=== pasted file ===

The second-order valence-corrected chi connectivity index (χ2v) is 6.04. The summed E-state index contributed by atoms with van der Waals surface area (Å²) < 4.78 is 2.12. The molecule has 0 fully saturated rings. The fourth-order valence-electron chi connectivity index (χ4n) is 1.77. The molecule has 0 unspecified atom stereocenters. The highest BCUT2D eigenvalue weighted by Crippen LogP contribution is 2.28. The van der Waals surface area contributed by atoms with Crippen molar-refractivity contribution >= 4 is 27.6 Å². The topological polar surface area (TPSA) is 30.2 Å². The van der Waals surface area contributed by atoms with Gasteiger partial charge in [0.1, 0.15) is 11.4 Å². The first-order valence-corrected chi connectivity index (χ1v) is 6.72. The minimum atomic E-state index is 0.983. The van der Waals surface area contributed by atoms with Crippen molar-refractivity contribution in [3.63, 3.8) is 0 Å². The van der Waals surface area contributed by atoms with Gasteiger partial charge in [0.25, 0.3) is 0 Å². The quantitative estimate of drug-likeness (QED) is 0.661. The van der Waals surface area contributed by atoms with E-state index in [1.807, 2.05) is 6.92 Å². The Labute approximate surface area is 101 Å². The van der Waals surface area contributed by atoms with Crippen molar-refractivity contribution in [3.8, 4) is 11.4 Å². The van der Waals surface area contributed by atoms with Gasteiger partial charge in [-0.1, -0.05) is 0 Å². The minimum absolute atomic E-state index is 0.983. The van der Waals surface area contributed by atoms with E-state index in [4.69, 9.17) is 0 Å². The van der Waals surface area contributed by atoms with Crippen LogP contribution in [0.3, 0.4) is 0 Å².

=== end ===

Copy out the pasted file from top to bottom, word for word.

The second-order valence-corrected chi connectivity index (χ2v) is 6.04. The summed E-state index contributed by atoms with van der Waals surface area (Å²) < 4.78 is 2.12. The molecule has 0 fully saturated rings. The fourth-order valence-electron chi connectivity index (χ4n) is 1.77. The molecule has 0 unspecified atom stereocenters. The highest BCUT2D eigenvalue weighted by Crippen LogP contribution is 2.28. The van der Waals surface area contributed by atoms with Crippen molar-refractivity contribution >= 4 is 27.6 Å². The topological polar surface area (TPSA) is 30.2 Å². The van der Waals surface area contributed by atoms with Gasteiger partial charge in [0.1, 0.15) is 11.4 Å². The first-order valence-corrected chi connectivity index (χ1v) is 6.72. The minimum atomic E-state index is 0.983. The van der Waals surface area contributed by atoms with Crippen molar-refractivity contribution in [3.63, 3.8) is 0 Å². The van der Waals surface area contributed by atoms with Gasteiger partial charge in [0.25, 0.3) is 0 Å². The quantitative estimate of drug-likeness (QED) is 0.661. The van der Waals surface area contributed by atoms with E-state index in [1.807, 2.05) is 6.92 Å². The Labute approximate surface area is 101 Å². The van der Waals surface area contributed by atoms with Crippen molar-refractivity contribution in [3.8, 4) is 11.4 Å². The van der Waals surface area contributed by atoms with Gasteiger partial charge in [-0.1, -0.05) is 0 Å². The minimum absolute atomic E-state index is 0.983. The van der Waals surface area contributed by atoms with E-state index in [4.69, 9.17) is 0 Å². The van der Waals surface area contributed by atoms with Crippen LogP contribution in [0.3, 0.4) is 0 Å².